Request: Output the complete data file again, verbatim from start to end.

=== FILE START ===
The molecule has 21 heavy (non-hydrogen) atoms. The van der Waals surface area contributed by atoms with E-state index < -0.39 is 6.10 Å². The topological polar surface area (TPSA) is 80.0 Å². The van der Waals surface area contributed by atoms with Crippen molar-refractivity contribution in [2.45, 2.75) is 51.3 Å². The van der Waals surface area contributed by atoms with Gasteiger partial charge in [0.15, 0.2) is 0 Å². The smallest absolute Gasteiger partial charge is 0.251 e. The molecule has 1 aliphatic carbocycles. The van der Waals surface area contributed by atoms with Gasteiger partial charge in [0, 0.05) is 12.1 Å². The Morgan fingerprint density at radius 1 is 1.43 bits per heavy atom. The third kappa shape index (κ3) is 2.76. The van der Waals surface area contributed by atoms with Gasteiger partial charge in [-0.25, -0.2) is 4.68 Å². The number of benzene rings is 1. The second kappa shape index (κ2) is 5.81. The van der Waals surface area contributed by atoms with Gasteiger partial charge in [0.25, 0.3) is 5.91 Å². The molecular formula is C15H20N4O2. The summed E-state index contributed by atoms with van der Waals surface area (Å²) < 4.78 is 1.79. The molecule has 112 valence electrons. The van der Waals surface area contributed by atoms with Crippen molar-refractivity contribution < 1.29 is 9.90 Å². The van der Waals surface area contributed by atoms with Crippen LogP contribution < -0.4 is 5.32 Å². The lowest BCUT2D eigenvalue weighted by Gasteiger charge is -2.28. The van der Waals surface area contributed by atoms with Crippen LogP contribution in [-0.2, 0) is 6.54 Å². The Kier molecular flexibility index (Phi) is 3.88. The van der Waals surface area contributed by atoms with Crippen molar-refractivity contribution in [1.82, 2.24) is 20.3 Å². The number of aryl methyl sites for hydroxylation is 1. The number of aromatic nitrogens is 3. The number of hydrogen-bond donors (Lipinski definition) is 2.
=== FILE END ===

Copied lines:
The molecule has 21 heavy (non-hydrogen) atoms. The van der Waals surface area contributed by atoms with E-state index < -0.39 is 6.10 Å². The topological polar surface area (TPSA) is 80.0 Å². The van der Waals surface area contributed by atoms with Crippen molar-refractivity contribution in [2.45, 2.75) is 51.3 Å². The van der Waals surface area contributed by atoms with Gasteiger partial charge in [0.15, 0.2) is 0 Å². The smallest absolute Gasteiger partial charge is 0.251 e. The molecule has 1 aliphatic carbocycles. The van der Waals surface area contributed by atoms with Gasteiger partial charge in [0, 0.05) is 12.1 Å². The Morgan fingerprint density at radius 1 is 1.43 bits per heavy atom. The third kappa shape index (κ3) is 2.76. The van der Waals surface area contributed by atoms with Gasteiger partial charge in [-0.25, -0.2) is 4.68 Å². The number of benzene rings is 1. The second kappa shape index (κ2) is 5.81. The van der Waals surface area contributed by atoms with Gasteiger partial charge in [0.25, 0.3) is 5.91 Å². The molecular formula is C15H20N4O2. The summed E-state index contributed by atoms with van der Waals surface area (Å²) < 4.78 is 1.79. The molecule has 112 valence electrons. The van der Waals surface area contributed by atoms with Crippen molar-refractivity contribution < 1.29 is 9.90 Å². The van der Waals surface area contributed by atoms with Crippen LogP contribution < -0.4 is 5.32 Å². The lowest BCUT2D eigenvalue weighted by Gasteiger charge is -2.28. The van der Waals surface area contributed by atoms with Crippen LogP contribution in [-0.2, 0) is 6.54 Å². The Kier molecular flexibility index (Phi) is 3.88. The van der Waals surface area contributed by atoms with Crippen molar-refractivity contribution in [1.82, 2.24) is 20.3 Å². The number of aryl methyl sites for hydroxylation is 1. The number of aromatic nitrogens is 3. The number of hydrogen-bond donors (Lipinski definition) is 2.